Could You Be the Design Superstar “Project Runway” is Looking For?
Here are some insider tips from two-time TV star Kini Zamora, just in time for the April 3 application deadline.
Photo: Courtesy of Kini Zamora
You’ve got until April 3 to tell the folks at Project Runway about your mad skills, or tell your talented friend or cousin about the casting call for Season 16 of the hit show featuring up-and-coming designers.
Hey, we need another Hawai‘i talent to cheer on after tuning in for our very own Kini Zamora (twice!) and Ari Southiphong, too.
The show’s casting staff promises designers “exposure to an enormous television audience, the opportunity to showcase their work at New York Fashion Week, and the chance to win $100,000 or more to launch or expand their fashion line.”
Photo: Courtesy of Lifetime
We caught up with Zamora for the scoop on what Project Runway is really like. He’s currently in the middle of whipping up an exclusive collection for the Merrie Monarch Festival, creating one-of-a-kind prom dresses and planning his upcoming fall lineup.
Shoutout to Zamora for always taking time to mentor others and to tell our readers what it takes to make it to the runway.
HONOLULU Magazine: What’s your advice for budding designers who are thinking about applying for Project Runway?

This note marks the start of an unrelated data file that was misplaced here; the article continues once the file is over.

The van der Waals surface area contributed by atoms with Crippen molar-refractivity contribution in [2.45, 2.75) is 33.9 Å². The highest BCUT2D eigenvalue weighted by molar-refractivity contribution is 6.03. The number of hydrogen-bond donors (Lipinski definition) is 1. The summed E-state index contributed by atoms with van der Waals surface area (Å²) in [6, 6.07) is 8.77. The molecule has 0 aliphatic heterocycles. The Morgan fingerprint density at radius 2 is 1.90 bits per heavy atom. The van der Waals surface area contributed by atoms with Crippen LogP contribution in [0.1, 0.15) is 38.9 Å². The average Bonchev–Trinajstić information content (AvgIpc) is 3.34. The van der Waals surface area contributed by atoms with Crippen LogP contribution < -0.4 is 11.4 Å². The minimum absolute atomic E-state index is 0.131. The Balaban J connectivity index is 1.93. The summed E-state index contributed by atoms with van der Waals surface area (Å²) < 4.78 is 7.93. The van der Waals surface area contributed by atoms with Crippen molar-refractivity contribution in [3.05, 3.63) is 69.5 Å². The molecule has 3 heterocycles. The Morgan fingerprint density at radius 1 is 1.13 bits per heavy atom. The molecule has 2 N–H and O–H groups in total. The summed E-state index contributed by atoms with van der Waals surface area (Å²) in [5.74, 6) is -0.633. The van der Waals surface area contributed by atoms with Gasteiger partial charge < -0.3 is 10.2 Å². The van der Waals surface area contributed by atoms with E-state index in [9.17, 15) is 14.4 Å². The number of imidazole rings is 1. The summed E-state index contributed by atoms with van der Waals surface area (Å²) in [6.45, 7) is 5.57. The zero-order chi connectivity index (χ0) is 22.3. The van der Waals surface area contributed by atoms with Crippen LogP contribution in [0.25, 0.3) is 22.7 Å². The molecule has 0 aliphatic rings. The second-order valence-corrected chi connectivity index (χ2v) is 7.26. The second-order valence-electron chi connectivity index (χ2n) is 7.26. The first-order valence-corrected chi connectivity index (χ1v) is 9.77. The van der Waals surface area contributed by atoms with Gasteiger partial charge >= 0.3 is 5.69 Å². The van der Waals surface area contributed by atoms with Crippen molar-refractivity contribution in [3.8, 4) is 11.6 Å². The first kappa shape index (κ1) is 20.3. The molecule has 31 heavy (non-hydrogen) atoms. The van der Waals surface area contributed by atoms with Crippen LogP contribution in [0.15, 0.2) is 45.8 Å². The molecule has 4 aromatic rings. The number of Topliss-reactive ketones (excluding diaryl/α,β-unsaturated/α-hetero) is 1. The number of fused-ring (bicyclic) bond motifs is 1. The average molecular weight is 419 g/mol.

Kini Zamora: Just apply. If you have the passion, go for it. I always thought, I have nothing to lose, so why not?
HM: Was the waiting process long?
KZ: Not too bad. They called me back and told me I made it to the finale, and I thought I made it! But that just meant I was in the final selection, and I had to take a physical and psychiatric test. That’s when I thought, the s--- just got real! Luckily, I passed, and, after traveling to New York, where the Project Runway team made the final selection on air, I was told I made it. I had one week to go home, pack my things and return to New York.
HM: What are some tips you wish someone gave you before you went on the show?
KZ: Make sure you know who you are as a designer. Know your strengths and weaknesses and who you want to present to the judges. There’s definitely a lot of growth throughout the season, but knowing who you are from the beginning will guide you and keep you grounded and true to who you are as a designer. Because the truth is, the show is only three months, at the end of it all, you still have to return home and be the designer you are.
HM: What was your strength as a designer?
KZ: I love structure, and that is what I’m good at. The casting team also looks for designers who fill a personality role. I would say I was the nice, shy guy from Hawai‘i.
HM: What was one of the hardest challenges of being on a reality show?
KZ: Learning how to recite product placement, and make it sound natural. I would attempt to say things like, ‘This Aldo accessory wall is amazing!’ Or, ‘This Samsung refrigerator is great!.’ I wasn’t used to reading lines, and it would take me three takes.
HM: How did you feel after the show ended?
KZ: Proud. I hope that me being on the show encourages young designers from Hawai‘i who have a dream of being a part of the global fashion community that it is possible. And having a door open is not far-fetched.
HM: Last words of advice?
KZ: Always make sure you put everything into what you create. It’s true, one day you’re in and one day you’re out. You’re only as good as your last design.